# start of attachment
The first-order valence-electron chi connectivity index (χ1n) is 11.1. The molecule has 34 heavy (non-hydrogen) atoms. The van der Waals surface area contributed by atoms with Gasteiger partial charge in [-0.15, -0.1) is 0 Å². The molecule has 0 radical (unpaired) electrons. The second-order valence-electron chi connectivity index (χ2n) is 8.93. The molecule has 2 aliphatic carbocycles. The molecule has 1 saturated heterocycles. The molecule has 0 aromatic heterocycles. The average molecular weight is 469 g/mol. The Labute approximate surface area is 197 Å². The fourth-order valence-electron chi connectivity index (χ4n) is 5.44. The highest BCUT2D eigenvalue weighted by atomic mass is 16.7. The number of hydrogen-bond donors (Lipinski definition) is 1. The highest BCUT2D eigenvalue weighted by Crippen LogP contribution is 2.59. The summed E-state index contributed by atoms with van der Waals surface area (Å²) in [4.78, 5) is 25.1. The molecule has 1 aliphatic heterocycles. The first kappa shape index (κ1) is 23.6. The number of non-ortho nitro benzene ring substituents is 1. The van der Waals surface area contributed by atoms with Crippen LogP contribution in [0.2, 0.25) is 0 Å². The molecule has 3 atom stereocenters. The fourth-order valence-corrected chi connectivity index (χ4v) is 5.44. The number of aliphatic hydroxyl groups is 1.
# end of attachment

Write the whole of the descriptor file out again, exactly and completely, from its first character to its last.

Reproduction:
The first-order valence-electron chi connectivity index (χ1n) is 11.1. The molecule has 34 heavy (non-hydrogen) atoms. The van der Waals surface area contributed by atoms with Gasteiger partial charge in [-0.15, -0.1) is 0 Å². The molecule has 0 radical (unpaired) electrons. The second-order valence-electron chi connectivity index (χ2n) is 8.93. The molecule has 2 aliphatic carbocycles. The molecule has 1 saturated heterocycles. The molecule has 0 aromatic heterocycles. The average molecular weight is 469 g/mol. The Labute approximate surface area is 197 Å². The fourth-order valence-electron chi connectivity index (χ4n) is 5.44. The highest BCUT2D eigenvalue weighted by atomic mass is 16.7. The number of hydrogen-bond donors (Lipinski definition) is 1. The highest BCUT2D eigenvalue weighted by Crippen LogP contribution is 2.59. The summed E-state index contributed by atoms with van der Waals surface area (Å²) in [4.78, 5) is 25.1. The molecule has 1 aliphatic heterocycles. The first kappa shape index (κ1) is 23.6. The number of non-ortho nitro benzene ring substituents is 1. The van der Waals surface area contributed by atoms with Crippen LogP contribution in [0.2, 0.25) is 0 Å². The molecule has 3 atom stereocenters. The fourth-order valence-corrected chi connectivity index (χ4v) is 5.44. The number of aliphatic hydroxyl groups is 1.